Tedeschi Trucks roll out for tour

Darryl Sterdan, QMI Agency

, Last Updated: 1:29 PM ET

Susan Tedeschi and Derek Trucks are on a roll.

It’s barely been a year since the married musicians introduced their eponymous Tedeschi Trucks Band with the disc Revelator — but in that time, they’ve amassed reams of rave reviews, won a Grammy for Best Blues Album, barnstormed North America and issued the equally acclaimed new live CD Everybody’s Talkin’. Still, not everybody’s marvelling at their runaway success.

“Honestly, I had really high hopes for it,” chuckles 33-year-old slide- guitar god Trucks, who leads the band with his 41-year-old singer- guitarist wife. “I usually try to undersell everything and then overachieve, but once we started practising and hanging out together, I realized there was a pretty limitless potential with this band. Of course, you never know how people are going to receive it, so the waves of goodwill have been a pleasant surprise. But I always knew it would catch musically. I’ve never been in a band quite like this.”

Maybe that’s because bands like this haven’t been around since the hippie era. Boasting 11 members and a sound to match — the ensemble melds rock, blues, soul, R&B, gospel and more into a groovy musical gumbo — TTB openly and proudly follows the trail blazed by legendary ’60s outfits like Delaney & Bonnie & Friends and Joe Cocker’s Mad Dogs and Englishmen.

That trail leads the group — joined by the couple’s two kids — to Canada this summer for their most extensive run, a series of theatre and festival appearances. But first, Trucks — whose uncle Butch plays drums in his other band, The Allman Brothers — talked about working with his spouse, playing angry and kicking out the jams.

In hindsight, do you wish you and Susan had done this years ago?

You know, I think the timing was just right at this point. We both had solo careers on the go that we put on hold for this. Had we done it sooner, I think we both would have felt like we had unfinished business with our other bands. But we got to say a lot with those groups, so now I don’t feel like we left a lot of meat on those bones.

And now we can put everything into this.

Even though you’ve been together for a decade and worked together on occasion, going into business full-time together is a different dynamic. Has it affected your relationship?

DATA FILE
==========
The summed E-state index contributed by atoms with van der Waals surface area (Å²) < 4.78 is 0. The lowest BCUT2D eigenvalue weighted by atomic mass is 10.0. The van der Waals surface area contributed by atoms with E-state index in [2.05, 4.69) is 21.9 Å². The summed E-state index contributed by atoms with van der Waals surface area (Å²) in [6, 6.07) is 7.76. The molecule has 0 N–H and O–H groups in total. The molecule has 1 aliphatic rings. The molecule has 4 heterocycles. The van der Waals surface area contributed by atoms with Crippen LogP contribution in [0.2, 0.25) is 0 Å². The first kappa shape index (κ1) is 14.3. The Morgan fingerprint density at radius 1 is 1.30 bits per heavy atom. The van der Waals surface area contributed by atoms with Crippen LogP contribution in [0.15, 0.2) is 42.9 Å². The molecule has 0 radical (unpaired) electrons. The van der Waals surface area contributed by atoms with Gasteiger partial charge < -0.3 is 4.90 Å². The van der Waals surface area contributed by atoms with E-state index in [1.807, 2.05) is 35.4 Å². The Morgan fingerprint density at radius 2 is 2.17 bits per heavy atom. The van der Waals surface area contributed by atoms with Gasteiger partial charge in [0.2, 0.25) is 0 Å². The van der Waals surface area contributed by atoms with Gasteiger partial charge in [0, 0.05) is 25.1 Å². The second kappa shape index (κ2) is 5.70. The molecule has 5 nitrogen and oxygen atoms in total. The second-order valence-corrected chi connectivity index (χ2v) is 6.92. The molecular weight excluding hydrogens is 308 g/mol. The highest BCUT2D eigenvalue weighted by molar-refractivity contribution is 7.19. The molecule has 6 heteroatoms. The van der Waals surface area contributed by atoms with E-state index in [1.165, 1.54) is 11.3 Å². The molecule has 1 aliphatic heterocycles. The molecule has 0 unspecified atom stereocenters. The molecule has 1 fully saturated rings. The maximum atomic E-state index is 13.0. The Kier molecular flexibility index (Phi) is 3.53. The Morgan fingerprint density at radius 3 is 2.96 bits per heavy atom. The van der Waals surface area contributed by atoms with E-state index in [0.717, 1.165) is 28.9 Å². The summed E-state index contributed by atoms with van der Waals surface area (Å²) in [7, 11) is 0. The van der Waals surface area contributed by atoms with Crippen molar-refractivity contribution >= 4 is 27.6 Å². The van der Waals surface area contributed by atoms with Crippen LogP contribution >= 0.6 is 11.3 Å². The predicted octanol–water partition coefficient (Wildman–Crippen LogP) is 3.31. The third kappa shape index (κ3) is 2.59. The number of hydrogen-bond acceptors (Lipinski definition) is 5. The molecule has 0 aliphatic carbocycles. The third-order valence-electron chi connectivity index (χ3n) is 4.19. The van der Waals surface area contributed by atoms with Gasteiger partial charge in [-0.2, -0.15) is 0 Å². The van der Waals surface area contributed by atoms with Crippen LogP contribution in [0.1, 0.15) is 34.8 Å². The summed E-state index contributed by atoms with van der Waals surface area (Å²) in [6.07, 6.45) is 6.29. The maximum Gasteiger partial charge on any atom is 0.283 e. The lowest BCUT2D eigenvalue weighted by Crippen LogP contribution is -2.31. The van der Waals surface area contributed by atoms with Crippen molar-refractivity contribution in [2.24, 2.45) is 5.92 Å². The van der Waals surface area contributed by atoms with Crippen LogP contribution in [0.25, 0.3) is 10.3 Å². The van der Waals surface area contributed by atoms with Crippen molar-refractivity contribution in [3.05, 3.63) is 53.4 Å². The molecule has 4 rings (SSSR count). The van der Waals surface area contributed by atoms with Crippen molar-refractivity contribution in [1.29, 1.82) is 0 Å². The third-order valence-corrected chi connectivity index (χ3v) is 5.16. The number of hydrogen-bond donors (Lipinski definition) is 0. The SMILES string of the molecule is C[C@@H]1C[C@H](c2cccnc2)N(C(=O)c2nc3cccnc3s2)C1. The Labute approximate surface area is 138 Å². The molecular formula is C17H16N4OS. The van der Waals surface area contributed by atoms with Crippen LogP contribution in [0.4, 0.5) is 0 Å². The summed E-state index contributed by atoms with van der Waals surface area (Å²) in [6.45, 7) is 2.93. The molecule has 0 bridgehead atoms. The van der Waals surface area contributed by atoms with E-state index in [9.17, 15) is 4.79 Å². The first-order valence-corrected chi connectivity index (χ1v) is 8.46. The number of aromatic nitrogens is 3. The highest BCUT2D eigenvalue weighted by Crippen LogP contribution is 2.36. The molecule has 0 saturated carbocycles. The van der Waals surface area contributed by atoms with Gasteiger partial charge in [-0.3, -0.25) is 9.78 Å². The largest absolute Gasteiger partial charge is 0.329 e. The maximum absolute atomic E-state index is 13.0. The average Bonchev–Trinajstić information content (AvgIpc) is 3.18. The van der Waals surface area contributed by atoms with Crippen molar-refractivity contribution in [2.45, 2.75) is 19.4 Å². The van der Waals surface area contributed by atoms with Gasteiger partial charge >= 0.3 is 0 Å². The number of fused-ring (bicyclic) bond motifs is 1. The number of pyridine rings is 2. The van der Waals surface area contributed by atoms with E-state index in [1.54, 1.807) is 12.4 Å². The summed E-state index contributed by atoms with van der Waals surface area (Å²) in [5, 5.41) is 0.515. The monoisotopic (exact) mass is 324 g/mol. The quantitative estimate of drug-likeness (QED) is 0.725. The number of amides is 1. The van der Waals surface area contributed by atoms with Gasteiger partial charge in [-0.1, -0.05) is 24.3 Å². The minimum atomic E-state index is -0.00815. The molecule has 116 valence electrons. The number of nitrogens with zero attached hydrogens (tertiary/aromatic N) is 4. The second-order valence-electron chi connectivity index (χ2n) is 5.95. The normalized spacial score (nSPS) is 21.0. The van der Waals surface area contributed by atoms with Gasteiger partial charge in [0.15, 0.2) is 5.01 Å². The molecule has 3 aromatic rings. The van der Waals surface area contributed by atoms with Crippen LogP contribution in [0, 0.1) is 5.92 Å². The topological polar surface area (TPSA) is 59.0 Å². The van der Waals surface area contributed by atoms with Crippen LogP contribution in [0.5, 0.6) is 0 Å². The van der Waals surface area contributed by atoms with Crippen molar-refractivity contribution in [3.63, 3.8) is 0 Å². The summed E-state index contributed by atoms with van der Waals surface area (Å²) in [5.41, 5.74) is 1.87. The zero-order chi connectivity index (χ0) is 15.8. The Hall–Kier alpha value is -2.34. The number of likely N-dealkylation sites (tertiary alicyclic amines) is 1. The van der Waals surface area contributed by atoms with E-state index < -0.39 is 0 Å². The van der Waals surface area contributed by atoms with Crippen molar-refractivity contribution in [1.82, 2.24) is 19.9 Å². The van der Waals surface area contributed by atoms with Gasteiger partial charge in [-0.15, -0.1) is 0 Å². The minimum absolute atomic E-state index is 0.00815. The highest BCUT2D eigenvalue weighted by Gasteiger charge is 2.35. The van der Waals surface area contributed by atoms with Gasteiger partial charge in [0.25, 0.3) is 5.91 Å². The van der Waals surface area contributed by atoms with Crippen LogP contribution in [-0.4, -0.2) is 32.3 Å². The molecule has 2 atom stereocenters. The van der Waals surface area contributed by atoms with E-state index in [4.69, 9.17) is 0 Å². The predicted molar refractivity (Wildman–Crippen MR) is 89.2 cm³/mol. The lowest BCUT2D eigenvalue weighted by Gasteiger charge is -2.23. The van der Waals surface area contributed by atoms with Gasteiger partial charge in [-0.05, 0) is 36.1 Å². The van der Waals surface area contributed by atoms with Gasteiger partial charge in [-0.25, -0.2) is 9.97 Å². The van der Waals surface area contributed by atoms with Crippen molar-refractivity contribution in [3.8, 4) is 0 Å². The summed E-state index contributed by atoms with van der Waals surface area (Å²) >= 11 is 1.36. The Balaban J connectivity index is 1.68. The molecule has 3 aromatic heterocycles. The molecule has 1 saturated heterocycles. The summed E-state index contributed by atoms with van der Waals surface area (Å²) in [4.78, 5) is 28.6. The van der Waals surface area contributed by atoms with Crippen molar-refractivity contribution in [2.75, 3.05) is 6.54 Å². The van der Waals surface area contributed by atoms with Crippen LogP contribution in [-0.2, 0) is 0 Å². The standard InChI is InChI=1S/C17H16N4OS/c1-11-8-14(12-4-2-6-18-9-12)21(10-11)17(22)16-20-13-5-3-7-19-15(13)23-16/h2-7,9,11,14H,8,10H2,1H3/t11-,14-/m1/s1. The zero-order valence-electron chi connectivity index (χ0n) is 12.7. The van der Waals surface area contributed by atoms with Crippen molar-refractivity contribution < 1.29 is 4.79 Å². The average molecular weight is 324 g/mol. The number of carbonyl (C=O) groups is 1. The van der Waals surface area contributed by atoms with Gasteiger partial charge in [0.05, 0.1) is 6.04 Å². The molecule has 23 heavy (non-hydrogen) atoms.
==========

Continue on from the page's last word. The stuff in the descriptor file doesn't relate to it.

I think one of the reasons we waited 10 years to do it was to have the maturity and learn how we worked together. So by the time we jumped in, we had a pretty good handle on it. But even so, until you do it, you don’t know. And the first six months of this band was really about us musically finding our place. It takes time. But getting to be together and travel and do everything together as opposed to 5% of it is a great tradeoff. And it’s pretty amazing how well it’s been rolling along. You have ups and down with anything, but it’s been infinitely better than I imagined.

When you have a fight and then have to go play, do you play better?

Sometimes, tension is good, you know. (Laughs) I notice if Susan’s frustrated when she has to rip off a guitar solo, it’s pretty fierce.

So it does happen. But you really do try to gauge the day so you don’t bring anything to the stage. The stage is Switzerland.

What about your temper?

It comes and goes. I feel like 97% of the time, I have pretty good control over it. But we’re all human. It’s about keeping it reined in.

So you’re really just a seething ball of rage?

That’s right (laughs). It’s right under the surface. It’s ready to go.

I was trying to count how many live albums you’ve appeared on and gave up. Do you even know?

It’s quite a few. But (Everybody’s Talkin’) is the first one we really treated like a studio album. Usually you just record the band and make do with what you get. But we spent a lot of time on the front end trying to figure out how to capture the sounds we get in our studio on the road. And we put together a travelling recording rig with a lot of the old gear from our studio. It was like an updated version of a ’70s recording truck. So there was a lot of time and energy and treasure invested. And once the tour was over — we recorded 12 shows that way — we went in and dug through the shows and pinpointed the best performances. And we spent as much time mixing this as we did on any of the studio records.

Is there some kind of a signal that goes off in your bus whenever there’s a jam somewhere? Because you seem to take part in every one.

Yeah, we’ve got a lot of amazing calls this year — things that it’s hard to say no to. There was a White House concert, the Hubert Sumlin Memorial. We’ve been really fortunate. And if I’m around and somebody asks if I want to come play with Stevie Wonder and Herbie Hancock or B.B. King or Wayne Shorter, I’ll be there.

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Tedeschi Trucks Band Canadian tour dates:

June 19 | Vancouver | Centre for the Performing Arts

June 21 | Calgary | Jack Singer Concert Hall

June 22 | Edmonton | Jubilee Auditorium

June 29 | Toronto | Jazz Festival

July 6 | Winnipeg | Folk Festival

July 7 | Thunder Bay | Blues Festival

July 10 | Ottawa | Bluesfest

July 11 | Quebec City | Festival

Sept. 14 | Fredericton | Harvest Jazz & Blues Festival

 


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